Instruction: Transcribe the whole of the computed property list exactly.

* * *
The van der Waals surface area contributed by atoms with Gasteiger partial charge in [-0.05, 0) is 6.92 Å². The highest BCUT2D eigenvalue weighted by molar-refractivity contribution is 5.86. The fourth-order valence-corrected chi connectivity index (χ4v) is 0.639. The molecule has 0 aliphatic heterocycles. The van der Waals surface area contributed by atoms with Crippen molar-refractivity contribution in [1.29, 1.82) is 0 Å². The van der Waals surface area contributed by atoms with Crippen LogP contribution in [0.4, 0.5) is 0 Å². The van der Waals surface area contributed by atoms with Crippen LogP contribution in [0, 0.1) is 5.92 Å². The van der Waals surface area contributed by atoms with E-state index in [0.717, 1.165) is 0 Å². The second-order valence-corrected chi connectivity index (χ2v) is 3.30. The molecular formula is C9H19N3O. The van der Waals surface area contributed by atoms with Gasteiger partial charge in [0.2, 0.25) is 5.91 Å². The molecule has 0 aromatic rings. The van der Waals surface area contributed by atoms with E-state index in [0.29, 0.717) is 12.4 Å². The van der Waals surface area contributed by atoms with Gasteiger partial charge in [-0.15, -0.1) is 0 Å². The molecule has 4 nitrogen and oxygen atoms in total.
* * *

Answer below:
The van der Waals surface area contributed by atoms with Gasteiger partial charge in [-0.05, 0) is 6.92 Å². The highest BCUT2D eigenvalue weighted by molar-refractivity contribution is 5.86. The fourth-order valence-corrected chi connectivity index (χ4v) is 0.639. The molecule has 0 aliphatic heterocycles. The van der Waals surface area contributed by atoms with Crippen molar-refractivity contribution in [1.29, 1.82) is 0 Å². The van der Waals surface area contributed by atoms with Crippen LogP contribution in [0.4, 0.5) is 0 Å². The van der Waals surface area contributed by atoms with Crippen LogP contribution in [0, 0.1) is 5.92 Å². The van der Waals surface area contributed by atoms with E-state index in [0.717, 1.165) is 0 Å². The second-order valence-corrected chi connectivity index (χ2v) is 3.30. The molecular formula is C9H19N3O. The van der Waals surface area contributed by atoms with Gasteiger partial charge in [0.2, 0.25) is 5.91 Å². The molecule has 0 aromatic rings. The van der Waals surface area contributed by atoms with E-state index in [0.29, 0.717) is 12.4 Å². The van der Waals surface area contributed by atoms with Gasteiger partial charge in [-0.15, -0.1) is 0 Å². The molecule has 4 nitrogen and oxygen atoms in total.